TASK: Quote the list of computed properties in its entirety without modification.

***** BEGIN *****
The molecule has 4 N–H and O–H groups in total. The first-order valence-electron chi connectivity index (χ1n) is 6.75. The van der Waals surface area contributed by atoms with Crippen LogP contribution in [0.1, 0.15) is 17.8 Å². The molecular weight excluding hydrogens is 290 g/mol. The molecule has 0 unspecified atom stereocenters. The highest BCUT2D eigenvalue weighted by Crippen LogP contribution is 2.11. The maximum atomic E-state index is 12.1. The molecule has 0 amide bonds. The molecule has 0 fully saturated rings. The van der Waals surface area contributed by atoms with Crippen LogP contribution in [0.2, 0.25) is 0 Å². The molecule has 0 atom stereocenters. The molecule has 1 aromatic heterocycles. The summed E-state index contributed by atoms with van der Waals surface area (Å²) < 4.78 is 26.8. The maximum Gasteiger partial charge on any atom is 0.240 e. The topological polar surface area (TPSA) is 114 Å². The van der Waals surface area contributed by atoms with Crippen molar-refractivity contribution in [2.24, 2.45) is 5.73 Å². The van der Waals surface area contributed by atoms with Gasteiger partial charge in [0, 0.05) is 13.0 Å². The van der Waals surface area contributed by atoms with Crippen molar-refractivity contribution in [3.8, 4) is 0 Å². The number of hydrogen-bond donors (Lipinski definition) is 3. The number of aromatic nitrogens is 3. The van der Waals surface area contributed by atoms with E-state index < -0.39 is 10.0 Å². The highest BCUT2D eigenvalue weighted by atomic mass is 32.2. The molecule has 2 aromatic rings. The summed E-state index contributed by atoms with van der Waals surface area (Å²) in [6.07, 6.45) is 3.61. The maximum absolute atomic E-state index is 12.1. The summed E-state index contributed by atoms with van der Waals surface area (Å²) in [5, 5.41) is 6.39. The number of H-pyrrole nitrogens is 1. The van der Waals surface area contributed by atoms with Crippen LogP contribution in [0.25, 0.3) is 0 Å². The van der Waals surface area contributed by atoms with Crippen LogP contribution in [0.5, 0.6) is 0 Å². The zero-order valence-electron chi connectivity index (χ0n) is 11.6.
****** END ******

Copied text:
The molecule has 4 N–H and O–H groups in total. The first-order valence-electron chi connectivity index (χ1n) is 6.75. The van der Waals surface area contributed by atoms with Crippen LogP contribution in [0.1, 0.15) is 17.8 Å². The molecular weight excluding hydrogens is 290 g/mol. The molecule has 0 unspecified atom stereocenters. The highest BCUT2D eigenvalue weighted by Crippen LogP contribution is 2.11. The maximum atomic E-state index is 12.1. The molecule has 0 amide bonds. The molecule has 0 fully saturated rings. The van der Waals surface area contributed by atoms with Crippen LogP contribution in [0.2, 0.25) is 0 Å². The molecule has 0 atom stereocenters. The molecule has 1 aromatic heterocycles. The summed E-state index contributed by atoms with van der Waals surface area (Å²) < 4.78 is 26.8. The maximum Gasteiger partial charge on any atom is 0.240 e. The topological polar surface area (TPSA) is 114 Å². The van der Waals surface area contributed by atoms with Crippen molar-refractivity contribution in [2.24, 2.45) is 5.73 Å². The van der Waals surface area contributed by atoms with Gasteiger partial charge in [0, 0.05) is 13.0 Å². The van der Waals surface area contributed by atoms with Crippen molar-refractivity contribution in [3.8, 4) is 0 Å². The number of hydrogen-bond donors (Lipinski definition) is 3. The number of aromatic nitrogens is 3. The van der Waals surface area contributed by atoms with E-state index < -0.39 is 10.0 Å². The highest BCUT2D eigenvalue weighted by atomic mass is 32.2. The molecule has 2 aromatic rings. The summed E-state index contributed by atoms with van der Waals surface area (Å²) in [6.07, 6.45) is 3.61. The maximum absolute atomic E-state index is 12.1. The summed E-state index contributed by atoms with van der Waals surface area (Å²) in [5, 5.41) is 6.39. The number of H-pyrrole nitrogens is 1. The van der Waals surface area contributed by atoms with Crippen LogP contribution in [0.25, 0.3) is 0 Å². The van der Waals surface area contributed by atoms with Crippen LogP contribution in [0.5, 0.6) is 0 Å². The zero-order valence-electron chi connectivity index (χ0n) is 11.6.